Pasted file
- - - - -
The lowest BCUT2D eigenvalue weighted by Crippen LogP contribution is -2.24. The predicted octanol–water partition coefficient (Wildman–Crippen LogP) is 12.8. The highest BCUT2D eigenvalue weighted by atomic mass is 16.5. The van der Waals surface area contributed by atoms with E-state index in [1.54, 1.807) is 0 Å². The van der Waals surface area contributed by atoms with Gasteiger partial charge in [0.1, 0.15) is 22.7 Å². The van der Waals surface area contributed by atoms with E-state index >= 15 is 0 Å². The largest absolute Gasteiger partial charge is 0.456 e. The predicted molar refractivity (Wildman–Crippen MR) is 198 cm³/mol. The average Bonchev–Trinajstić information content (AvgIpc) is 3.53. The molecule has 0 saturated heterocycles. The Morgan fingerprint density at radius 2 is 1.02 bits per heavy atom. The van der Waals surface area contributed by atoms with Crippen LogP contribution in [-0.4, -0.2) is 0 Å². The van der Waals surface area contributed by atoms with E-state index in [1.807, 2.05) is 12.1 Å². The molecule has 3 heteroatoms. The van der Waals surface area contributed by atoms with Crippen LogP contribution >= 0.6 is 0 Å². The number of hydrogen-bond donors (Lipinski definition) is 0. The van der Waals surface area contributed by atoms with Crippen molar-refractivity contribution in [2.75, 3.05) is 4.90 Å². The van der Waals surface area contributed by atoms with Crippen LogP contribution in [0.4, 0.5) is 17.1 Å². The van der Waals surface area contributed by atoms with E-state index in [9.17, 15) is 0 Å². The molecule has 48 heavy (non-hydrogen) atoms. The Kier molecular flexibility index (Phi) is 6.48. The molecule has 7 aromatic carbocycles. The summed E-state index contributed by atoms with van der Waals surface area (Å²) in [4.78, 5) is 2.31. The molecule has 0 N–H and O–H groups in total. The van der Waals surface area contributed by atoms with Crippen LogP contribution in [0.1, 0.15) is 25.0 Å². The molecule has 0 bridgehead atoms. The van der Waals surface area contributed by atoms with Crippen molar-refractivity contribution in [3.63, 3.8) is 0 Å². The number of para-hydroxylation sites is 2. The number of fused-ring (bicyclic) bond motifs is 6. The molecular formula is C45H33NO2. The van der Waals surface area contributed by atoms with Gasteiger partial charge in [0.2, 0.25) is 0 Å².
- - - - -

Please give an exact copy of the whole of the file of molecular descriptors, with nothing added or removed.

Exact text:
The lowest BCUT2D eigenvalue weighted by Crippen LogP contribution is -2.24. The predicted octanol–water partition coefficient (Wildman–Crippen LogP) is 12.8. The highest BCUT2D eigenvalue weighted by atomic mass is 16.5. The van der Waals surface area contributed by atoms with E-state index in [1.54, 1.807) is 0 Å². The van der Waals surface area contributed by atoms with Gasteiger partial charge in [0.1, 0.15) is 22.7 Å². The van der Waals surface area contributed by atoms with E-state index >= 15 is 0 Å². The largest absolute Gasteiger partial charge is 0.456 e. The predicted molar refractivity (Wildman–Crippen MR) is 198 cm³/mol. The average Bonchev–Trinajstić information content (AvgIpc) is 3.53. The molecule has 0 saturated heterocycles. The Morgan fingerprint density at radius 2 is 1.02 bits per heavy atom. The van der Waals surface area contributed by atoms with Crippen LogP contribution in [-0.4, -0.2) is 0 Å². The van der Waals surface area contributed by atoms with E-state index in [1.807, 2.05) is 12.1 Å². The molecule has 3 heteroatoms. The van der Waals surface area contributed by atoms with Crippen LogP contribution >= 0.6 is 0 Å². The number of hydrogen-bond donors (Lipinski definition) is 0. The van der Waals surface area contributed by atoms with Crippen molar-refractivity contribution in [2.75, 3.05) is 4.90 Å². The van der Waals surface area contributed by atoms with Crippen LogP contribution in [0.4, 0.5) is 17.1 Å². The van der Waals surface area contributed by atoms with E-state index in [9.17, 15) is 0 Å². The molecule has 48 heavy (non-hydrogen) atoms. The Kier molecular flexibility index (Phi) is 6.48. The molecule has 7 aromatic carbocycles. The summed E-state index contributed by atoms with van der Waals surface area (Å²) in [4.78, 5) is 2.31. The molecule has 0 N–H and O–H groups in total. The van der Waals surface area contributed by atoms with Crippen LogP contribution in [0.1, 0.15) is 25.0 Å². The molecule has 0 bridgehead atoms. The van der Waals surface area contributed by atoms with Crippen molar-refractivity contribution in [3.63, 3.8) is 0 Å². The number of para-hydroxylation sites is 2. The number of fused-ring (bicyclic) bond motifs is 6. The molecular formula is C45H33NO2. The van der Waals surface area contributed by atoms with Gasteiger partial charge in [0.2, 0.25) is 0 Å².